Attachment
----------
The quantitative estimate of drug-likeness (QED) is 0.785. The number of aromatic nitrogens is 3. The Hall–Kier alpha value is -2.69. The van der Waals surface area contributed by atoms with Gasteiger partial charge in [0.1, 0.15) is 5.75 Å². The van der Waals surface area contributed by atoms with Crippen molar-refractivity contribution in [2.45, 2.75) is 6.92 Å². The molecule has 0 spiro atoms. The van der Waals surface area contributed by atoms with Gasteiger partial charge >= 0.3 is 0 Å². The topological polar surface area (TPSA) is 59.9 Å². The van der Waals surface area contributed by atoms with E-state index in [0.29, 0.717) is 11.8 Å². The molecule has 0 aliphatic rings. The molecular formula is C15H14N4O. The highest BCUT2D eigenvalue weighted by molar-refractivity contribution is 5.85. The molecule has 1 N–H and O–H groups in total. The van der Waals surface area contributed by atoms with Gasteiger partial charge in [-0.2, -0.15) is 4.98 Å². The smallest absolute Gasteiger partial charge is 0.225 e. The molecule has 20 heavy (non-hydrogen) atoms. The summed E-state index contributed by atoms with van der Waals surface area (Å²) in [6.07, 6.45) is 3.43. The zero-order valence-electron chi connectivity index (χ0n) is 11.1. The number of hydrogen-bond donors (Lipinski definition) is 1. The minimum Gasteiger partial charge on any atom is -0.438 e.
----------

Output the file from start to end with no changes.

The quantitative estimate of drug-likeness (QED) is 0.785. The number of aromatic nitrogens is 3. The Hall–Kier alpha value is -2.69. The van der Waals surface area contributed by atoms with Gasteiger partial charge in [0.1, 0.15) is 5.75 Å². The van der Waals surface area contributed by atoms with Crippen molar-refractivity contribution in [2.45, 2.75) is 6.92 Å². The molecule has 0 spiro atoms. The van der Waals surface area contributed by atoms with Gasteiger partial charge >= 0.3 is 0 Å². The topological polar surface area (TPSA) is 59.9 Å². The van der Waals surface area contributed by atoms with E-state index in [0.29, 0.717) is 11.8 Å². The molecule has 0 aliphatic rings. The molecular formula is C15H14N4O. The highest BCUT2D eigenvalue weighted by molar-refractivity contribution is 5.85. The molecule has 1 N–H and O–H groups in total. The van der Waals surface area contributed by atoms with Gasteiger partial charge in [-0.2, -0.15) is 4.98 Å². The smallest absolute Gasteiger partial charge is 0.225 e. The molecule has 20 heavy (non-hydrogen) atoms. The summed E-state index contributed by atoms with van der Waals surface area (Å²) in [6.07, 6.45) is 3.43. The zero-order valence-electron chi connectivity index (χ0n) is 11.1. The number of hydrogen-bond donors (Lipinski definition) is 1. The minimum Gasteiger partial charge on any atom is -0.438 e.